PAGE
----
A few months ago, I was walking to Naz’s flat on Vasiliy Ostrov, when I turned to her and asked with my typical eloquence, “what the ** is that ticking noise?!”. She pointed to some loud-speakers mounted on a nearby building, and said that the noise was coming from there. I hadn’t noticed the noise before, or the loud-speakers for that matter, and I asked what it was all about. Apparently it’s a remnant of the Cold War – the loud-speakers would keep ticking as long as everything was okay. I haven’t been able to fact-check, as weirdly, typing ‘st petersburg ticking noise’ into google doesn’t come up with much. Naz said that the speakers are still mounted everywhere, as if they stopped the older generations would likely freak out thinking that attack was imminent.
[Update 26/01: it’s actually to commemorate its being 70 years since the Siege of Leningrad / the Blockade, and has nothing to do with the Cold War. The metronome noise was broadcast between radio programmes to reassure people that it was still there and working. See here.]
In the intervening time, I hadn’t noticed any further loud-speakers, until I was walking through the unusually quiet city a couple of days ago. It was the first time I’d walked through the city when it was almost empty of traffic. For the first time I noticed that I was almost never out of earshot of a ticking loud-speaker, and now I see them everywhere. When the city’s quiet like that, pretty much the only time you don’t hear the ticking is when you’re standing directly under the speaker. The noise itself is distinctly reminiscent of building works being carried out – maybe someone bashing on a pole with a hammer – and I guess I used to write it off as that.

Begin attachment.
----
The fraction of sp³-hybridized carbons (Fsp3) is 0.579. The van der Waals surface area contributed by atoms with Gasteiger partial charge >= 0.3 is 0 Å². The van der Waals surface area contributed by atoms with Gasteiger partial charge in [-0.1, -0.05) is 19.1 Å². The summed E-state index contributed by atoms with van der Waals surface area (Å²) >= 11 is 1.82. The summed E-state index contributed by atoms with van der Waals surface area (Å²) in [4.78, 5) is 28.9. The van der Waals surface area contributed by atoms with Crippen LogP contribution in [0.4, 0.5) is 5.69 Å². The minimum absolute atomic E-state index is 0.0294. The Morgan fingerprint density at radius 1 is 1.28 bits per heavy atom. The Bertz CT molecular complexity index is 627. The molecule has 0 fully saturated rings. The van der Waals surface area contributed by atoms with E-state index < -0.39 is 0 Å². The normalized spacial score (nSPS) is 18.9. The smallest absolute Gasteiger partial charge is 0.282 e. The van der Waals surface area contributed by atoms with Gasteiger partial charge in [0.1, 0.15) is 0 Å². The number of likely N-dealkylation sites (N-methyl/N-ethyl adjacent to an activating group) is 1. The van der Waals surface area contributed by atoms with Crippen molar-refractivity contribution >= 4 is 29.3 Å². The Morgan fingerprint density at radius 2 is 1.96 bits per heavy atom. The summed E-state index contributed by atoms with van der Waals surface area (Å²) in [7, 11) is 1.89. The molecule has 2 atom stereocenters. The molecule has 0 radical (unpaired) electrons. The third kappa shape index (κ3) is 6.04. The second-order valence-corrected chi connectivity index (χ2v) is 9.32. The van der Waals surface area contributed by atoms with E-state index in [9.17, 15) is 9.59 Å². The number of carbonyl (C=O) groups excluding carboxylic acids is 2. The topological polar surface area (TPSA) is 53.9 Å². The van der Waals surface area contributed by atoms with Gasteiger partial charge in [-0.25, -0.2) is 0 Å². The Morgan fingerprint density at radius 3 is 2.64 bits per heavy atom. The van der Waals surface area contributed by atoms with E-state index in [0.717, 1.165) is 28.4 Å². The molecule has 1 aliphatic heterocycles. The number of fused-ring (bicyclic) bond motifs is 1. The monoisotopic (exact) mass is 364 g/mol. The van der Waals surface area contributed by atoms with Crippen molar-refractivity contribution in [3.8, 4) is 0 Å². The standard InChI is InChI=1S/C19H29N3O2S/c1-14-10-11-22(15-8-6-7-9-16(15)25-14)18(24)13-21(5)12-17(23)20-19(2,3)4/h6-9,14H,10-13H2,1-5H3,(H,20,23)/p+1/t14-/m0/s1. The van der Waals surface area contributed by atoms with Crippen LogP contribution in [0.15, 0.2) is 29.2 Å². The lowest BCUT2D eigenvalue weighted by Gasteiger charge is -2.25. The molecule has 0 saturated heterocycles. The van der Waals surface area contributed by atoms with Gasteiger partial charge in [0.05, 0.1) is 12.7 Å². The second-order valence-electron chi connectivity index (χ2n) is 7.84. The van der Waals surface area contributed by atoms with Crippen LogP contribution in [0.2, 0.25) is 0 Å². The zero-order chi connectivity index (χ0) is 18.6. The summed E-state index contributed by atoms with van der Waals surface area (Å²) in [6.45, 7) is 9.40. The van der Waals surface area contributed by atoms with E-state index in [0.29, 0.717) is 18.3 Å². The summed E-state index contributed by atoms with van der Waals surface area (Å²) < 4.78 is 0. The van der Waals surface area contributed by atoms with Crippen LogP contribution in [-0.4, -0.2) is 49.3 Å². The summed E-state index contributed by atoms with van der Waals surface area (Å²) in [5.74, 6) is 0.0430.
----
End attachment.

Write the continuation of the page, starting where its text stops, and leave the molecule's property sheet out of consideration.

It seems to be the thing to do at the moment for Australians to post a screen-shot of the current temperature on their facebooks. It’s been in the high 40’s there, meaning it’s more than 70 degrees colder here. Mind-boggling! That’s right, temperatures have once again swooped downward, and it was apparently due to be -26 today. I don’t usually check the forecast any more, and put on all my winter gear irrespective, but I did feel it was significantly colder. At -10 I need my winter, rather than my autumn coat; at -15 I feel the cold in the area just above my knees, and at around -18 to -20 the inside of my nostrils freezes. Perhaps I should copyright the ‘Laura Skillen temperature gauge’??
On Wednesday night as I was walking on the dark, tree-lined paths from work to the metro, things were starting to freeze up again after the recent thaws. The ground was lined with snow, and parts of it had frozen to minute crystals that glittered in the night like stars. It felt for all the world like I was walking through a fresh universe – in a non-literal sense of course. It was simply stunning!
Just in time for it to snow again, they’ve finally cleared the driveway to the apartment. The work-crews have a lot to do though: just before New Years’ and after the warmer temperatures, there was a massive thaw followed by a snap-freeze. The city was literally and liberally covered with sheet ice. It was absolutely horrible. It normally takes me about 15 minutes to walk to the metro, but on this particular occasion it took more like 40. I first noticed how icy it was when I got stuck in a driveway, shaped a little like a bowl. I slid down into it and couldn’t get out of it again – I had to wait until a man reached down from less precarious ground to pull me out. After that I became more aware, and had a look around – the whole way up the street, around every 10-15 metres, there was someone who’d fallen over on the ice. I went for a massive spill myself – think, a cartoon character slipping on a banana peel – and showed up at work in the worst possible mood (and refused to leave the apartment for the next couple of days until it was possible to walk on the footpaths again).